Ottawa won't pay Thibault fraud case's legal tab
The federal government will not pay any legal expenses incurred by Quebec's former lieutenant-governor, Lise Thibault, who faces a handful of fraud-related charges.
Thibault, 71, appeared Monday for her preliminary hearing on six charges: two counts of breach of trust, two of fraud and two related to false or counterfeit documents.
"We are not paying for legal fees," a federal official said Monday. He declined to comment on whether Thibault had actually requested any financial assistance with her case.
A lieutenant-governor performs a similar role at the provincial level to the one the governor general does in Ottawa, including major constitutional functions like dissolving Parliament and swearing in new cabinets.
Thibault is charged in the alleged fraud of $700,000 related to expense claims she made between 1997 and 2007, when she served as the Queen's representative in Quebec.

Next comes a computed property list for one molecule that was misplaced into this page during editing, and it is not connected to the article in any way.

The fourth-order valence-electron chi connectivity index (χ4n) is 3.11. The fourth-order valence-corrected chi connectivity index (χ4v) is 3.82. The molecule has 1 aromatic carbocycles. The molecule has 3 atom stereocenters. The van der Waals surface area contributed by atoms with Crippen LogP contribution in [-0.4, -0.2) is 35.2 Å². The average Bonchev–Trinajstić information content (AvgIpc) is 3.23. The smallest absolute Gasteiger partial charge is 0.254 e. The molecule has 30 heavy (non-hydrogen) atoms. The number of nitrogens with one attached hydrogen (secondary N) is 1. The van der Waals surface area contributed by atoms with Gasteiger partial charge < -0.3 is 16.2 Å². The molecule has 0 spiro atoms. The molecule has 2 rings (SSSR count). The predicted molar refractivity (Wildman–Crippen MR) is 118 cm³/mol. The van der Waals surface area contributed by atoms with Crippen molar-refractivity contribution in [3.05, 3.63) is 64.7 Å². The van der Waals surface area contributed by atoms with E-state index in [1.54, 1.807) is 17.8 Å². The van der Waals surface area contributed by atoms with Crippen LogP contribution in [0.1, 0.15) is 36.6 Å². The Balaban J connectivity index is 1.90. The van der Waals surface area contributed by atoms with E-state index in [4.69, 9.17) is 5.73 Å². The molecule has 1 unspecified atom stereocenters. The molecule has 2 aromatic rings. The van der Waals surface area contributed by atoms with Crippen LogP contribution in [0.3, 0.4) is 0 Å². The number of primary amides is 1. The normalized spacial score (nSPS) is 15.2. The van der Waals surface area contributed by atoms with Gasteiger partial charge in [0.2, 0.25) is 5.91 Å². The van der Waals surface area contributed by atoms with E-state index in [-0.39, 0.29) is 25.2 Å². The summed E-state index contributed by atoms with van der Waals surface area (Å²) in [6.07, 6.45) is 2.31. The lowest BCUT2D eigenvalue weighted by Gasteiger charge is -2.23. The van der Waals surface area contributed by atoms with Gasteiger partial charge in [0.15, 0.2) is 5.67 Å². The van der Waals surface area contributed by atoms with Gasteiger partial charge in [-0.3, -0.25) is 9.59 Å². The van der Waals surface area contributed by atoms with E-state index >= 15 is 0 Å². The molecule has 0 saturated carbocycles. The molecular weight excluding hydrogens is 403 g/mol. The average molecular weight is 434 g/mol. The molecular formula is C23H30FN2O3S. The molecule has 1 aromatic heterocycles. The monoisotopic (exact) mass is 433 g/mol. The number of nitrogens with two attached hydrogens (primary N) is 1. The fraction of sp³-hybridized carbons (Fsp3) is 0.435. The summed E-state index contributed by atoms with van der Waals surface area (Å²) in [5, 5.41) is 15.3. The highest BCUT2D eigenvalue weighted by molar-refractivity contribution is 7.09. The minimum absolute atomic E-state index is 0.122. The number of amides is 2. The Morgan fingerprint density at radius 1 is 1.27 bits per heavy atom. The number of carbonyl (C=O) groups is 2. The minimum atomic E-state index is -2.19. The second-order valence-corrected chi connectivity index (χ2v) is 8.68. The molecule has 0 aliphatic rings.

She pleaded not guilty to the charges in October 2009.
Hearing details protected
Witnesses for the first day of the hearing on Monday included a Quebec provincial police investigator and two of Thibault's former bodyguards.
Thibault has denied any wrongdoing, even though a joint report by the federal auditor general and her Quebec counterpart says she claimed $700,000 in expenses not related to her functions.
The report said some claims were for trips, meals with friends, ski and golf lessons, as well as for the transport of specially adapted golf carts from Quebec to Florida.
Thibault, who uses a wheelchair, did not talk to reporters as she entered the Quebec City courthouse Monday.